URBANA — Formally kicking off his campaign for Congress, Democrat David Gill said Monday that U.S. Rep. Tim Johnson, R-Urbana, is "a follower" whose "view of the world shifts with the winds of political polling."
Gill, an emergency-room physician from Bloomington, is the only Democrat who has announced that he will seek the Democratic nomination in the newly created 13th Congressional District that extends from Champaign-Urbana southwest to the Illinois suburbs of St. Louis.
Johnson already has begun campaigning in the new district, and another Republican, Springfield truck driver Samuel Spradlin, said he also is a candidate.
Gill — who has run against Johnson on three other occasions and lost, the most recent time in November 2010 — said he's more optimistic this time because the new district is more Democratic.
"I can't express how excited I am about running for Congress one more time. Illinois 15 was difficult to say the least," he told a group of about 35 supporters Monday morning at the Urbana Steak n' Shake restaurant. "But Illinois 13 is a whole different animal, unlike anything I've run in before."
Over the last 20 years in presidential election years, Gill said, Democratic congressional candidates have received at least 48 percent of the vote from precincts in the new district.
"And that's your standard Democrat," he added, "I pride myself on not being a career politician, not toeing any dogmatic line that is supposed to be toed."
Gill said that he "did 5, 10, 20 percentage points better" that well-funded Democratic candidates, including Gov. Pat Quinn and Senate candidate Alexi Giannoulias last year.
In fact, in Champaign County Gill ran 5 percentage points ahead of Quinn and 6 points ahead of Giannoulias. In Vermilion County, he ran 11 percentage points ahead of Quinn and 12 ahead of Giannoulias. In Iroquois County, however, his numbers were as poor as Quinn's and Giannoulias'.
The new 13th District includes all of Decatur ("I've longed to have all of Decatur for a long time," Gill said), plus Springfield, and most of Bloomington-Normal. It also includes Democratic areas in Madison County.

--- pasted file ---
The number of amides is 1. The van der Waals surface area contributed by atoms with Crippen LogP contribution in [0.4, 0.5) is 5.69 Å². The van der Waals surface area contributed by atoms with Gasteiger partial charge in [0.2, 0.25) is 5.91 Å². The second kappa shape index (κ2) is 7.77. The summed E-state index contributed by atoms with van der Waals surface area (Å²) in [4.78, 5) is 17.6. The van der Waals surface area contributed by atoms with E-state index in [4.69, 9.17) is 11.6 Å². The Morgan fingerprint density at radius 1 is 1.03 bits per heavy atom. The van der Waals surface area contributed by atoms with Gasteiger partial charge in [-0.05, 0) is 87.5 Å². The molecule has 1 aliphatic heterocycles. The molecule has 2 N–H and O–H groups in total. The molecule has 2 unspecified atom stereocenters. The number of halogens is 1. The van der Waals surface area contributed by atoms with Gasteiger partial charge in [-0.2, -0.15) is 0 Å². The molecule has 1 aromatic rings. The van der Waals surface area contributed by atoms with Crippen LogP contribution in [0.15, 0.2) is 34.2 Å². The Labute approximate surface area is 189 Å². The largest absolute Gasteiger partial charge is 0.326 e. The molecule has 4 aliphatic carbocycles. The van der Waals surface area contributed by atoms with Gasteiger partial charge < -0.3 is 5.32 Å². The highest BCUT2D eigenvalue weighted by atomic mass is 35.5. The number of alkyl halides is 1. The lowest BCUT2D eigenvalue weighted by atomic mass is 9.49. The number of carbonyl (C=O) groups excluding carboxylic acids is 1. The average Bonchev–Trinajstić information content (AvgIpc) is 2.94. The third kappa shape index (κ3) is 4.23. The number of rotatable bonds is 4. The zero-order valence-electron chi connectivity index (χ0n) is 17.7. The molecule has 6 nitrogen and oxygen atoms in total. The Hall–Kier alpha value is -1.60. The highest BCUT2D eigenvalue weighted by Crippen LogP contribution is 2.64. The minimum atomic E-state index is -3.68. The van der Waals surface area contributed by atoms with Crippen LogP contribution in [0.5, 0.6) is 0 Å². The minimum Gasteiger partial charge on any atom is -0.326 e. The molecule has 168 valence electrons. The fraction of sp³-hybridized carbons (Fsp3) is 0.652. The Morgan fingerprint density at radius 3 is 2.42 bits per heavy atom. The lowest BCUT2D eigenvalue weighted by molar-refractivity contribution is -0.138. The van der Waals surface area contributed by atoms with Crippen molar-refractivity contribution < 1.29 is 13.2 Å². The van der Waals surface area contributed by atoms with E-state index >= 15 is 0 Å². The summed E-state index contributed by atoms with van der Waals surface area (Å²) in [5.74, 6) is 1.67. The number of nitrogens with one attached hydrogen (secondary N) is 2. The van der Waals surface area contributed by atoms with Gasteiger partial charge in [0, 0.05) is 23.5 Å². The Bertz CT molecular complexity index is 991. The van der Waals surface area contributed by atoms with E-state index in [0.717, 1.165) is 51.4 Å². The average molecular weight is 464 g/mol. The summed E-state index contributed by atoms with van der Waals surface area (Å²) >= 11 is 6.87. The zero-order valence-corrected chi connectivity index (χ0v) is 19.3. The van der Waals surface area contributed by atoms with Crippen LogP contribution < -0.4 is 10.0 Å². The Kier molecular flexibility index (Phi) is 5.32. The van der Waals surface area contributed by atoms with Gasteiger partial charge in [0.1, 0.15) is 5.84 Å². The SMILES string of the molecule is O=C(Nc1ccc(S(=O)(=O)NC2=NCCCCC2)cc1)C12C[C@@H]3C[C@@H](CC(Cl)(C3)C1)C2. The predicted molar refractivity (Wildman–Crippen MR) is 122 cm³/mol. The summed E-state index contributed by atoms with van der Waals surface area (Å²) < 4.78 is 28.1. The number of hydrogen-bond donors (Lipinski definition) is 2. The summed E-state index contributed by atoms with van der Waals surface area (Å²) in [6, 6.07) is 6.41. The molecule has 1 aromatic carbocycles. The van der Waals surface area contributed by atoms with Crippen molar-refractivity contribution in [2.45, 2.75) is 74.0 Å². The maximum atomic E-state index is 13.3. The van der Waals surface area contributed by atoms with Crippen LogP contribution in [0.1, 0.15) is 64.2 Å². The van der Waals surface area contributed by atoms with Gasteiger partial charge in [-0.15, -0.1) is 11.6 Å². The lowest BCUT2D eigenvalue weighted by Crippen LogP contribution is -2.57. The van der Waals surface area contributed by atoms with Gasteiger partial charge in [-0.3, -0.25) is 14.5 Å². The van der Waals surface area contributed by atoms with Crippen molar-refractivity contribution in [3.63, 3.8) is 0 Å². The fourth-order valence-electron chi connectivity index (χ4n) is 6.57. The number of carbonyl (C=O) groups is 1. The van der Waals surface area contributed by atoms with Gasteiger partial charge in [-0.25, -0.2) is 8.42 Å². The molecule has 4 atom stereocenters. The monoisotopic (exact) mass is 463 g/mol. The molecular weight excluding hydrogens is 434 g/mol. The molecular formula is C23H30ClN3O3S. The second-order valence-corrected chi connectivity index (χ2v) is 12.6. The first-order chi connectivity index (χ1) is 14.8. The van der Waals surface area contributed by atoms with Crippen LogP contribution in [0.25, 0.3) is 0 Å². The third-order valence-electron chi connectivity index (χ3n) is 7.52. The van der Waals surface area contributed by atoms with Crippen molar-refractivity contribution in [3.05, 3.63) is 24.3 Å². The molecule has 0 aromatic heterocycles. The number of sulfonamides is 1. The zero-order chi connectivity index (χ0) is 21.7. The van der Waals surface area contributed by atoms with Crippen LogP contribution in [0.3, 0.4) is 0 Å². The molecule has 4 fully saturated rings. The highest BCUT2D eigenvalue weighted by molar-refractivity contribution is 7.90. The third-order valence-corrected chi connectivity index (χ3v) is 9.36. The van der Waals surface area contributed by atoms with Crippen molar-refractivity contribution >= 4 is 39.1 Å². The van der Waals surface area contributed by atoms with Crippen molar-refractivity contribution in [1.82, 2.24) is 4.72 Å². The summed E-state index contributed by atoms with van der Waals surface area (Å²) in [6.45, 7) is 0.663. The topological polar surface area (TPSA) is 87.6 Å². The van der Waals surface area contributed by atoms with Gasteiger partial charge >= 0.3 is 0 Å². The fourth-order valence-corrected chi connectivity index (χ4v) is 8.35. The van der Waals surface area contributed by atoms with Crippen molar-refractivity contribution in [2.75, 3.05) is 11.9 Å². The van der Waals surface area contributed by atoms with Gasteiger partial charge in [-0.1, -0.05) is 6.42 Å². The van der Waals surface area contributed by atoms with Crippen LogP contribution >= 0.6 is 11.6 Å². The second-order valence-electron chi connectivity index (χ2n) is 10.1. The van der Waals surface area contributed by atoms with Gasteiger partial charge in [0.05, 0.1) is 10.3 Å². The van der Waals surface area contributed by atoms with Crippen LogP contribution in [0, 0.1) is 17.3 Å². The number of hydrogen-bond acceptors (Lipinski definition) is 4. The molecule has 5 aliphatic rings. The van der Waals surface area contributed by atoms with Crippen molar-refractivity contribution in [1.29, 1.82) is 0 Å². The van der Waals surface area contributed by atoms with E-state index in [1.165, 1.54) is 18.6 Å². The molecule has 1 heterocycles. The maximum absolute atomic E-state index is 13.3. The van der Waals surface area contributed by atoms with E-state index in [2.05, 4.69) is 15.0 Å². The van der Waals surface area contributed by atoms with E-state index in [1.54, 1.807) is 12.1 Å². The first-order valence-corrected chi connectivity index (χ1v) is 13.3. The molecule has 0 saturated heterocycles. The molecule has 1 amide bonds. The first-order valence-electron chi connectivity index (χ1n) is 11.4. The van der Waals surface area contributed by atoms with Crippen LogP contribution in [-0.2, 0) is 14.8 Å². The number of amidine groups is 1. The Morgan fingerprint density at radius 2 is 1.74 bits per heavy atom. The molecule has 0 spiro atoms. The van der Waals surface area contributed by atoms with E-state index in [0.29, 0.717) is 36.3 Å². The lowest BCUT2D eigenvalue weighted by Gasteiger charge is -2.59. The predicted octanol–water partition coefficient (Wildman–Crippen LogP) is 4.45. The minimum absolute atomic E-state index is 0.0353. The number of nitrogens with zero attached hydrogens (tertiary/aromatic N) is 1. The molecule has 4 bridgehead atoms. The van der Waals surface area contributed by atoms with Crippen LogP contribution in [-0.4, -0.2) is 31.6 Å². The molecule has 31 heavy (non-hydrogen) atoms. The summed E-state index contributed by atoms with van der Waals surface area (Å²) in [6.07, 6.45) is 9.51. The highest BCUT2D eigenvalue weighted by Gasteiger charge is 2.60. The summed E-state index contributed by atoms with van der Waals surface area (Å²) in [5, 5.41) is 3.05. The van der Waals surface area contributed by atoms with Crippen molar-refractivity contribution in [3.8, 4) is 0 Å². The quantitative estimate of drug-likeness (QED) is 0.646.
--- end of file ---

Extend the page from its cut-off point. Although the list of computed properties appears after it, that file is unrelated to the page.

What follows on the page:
Gill signaled that if he wins the nomination he will hit Johnson on economic and environmental issues.
"Mr. Johnson voted to tear apart Medicare as we know it," he said. "That's Paul Ryan's and the Republicans' solutions to America's woes. But people won't buy it. People are not buying it.
"I've long stood for a far better health care system than we have now. To think that you can solve economic woes by tearing up Medicare, (Johnson is) out of touch with reality. He's been walking circles at Lincoln Square for far too long," Gill said of Johnson's frequent walks in downtown Urbana. "I'm a believer in expanding Medicare and improving Medicare."
Gill said he would oppose any cuts in Medicare as part of negotiations over increasing the U.S. debt limit. He might be open to cuts in Social Security, he said.
"No, certainly not to Medicare," he said. "Social Security, I would be amenable to talking. I think it's unwise to not recognize that people's lifespans are significantly longer than they were when FDR initiated that program."
Raising taxes must be part of the debt ceiling negotiations, Gill said.
"I think you've got to talk about raising revenues," he said. "I think you have to go back to one of Tim Johnson's early acts, that was tax cuts that have been tremendously beneficial for the richest 1 percent of this country but have left the rest of us treading water or falling under water."
Gill insisted that Johnson is a follower, not a leader, in Congress.
"When war was popular, he was all about war. When peace became popular he was for peace among the lands," Gill said. "When there was no concern about deficits, he helped to turn the greatest surplus in this country's history into the greatest deficit in this country's history in a very brief number of years. And when deficit hawking became popular he was all about deficit hawking. He follows and follows and follows."
Gill said the premier issue facing the United States is climate change.
Johnson's "view of the world shifts with the winds of political polling," the Democrat said. "We can't afford that for many reasons. The most important is that he's going to realize that when he sticks his finger into the wind and comes to the conclusion that we need to preserve our land and water in this world, it's going to be too late. There are a lot of people who believe it's too late already, that we have already passed the tipping point when it comes to global climate change.
"I can't think of an issue that's more important. All of this other stuff will become moot."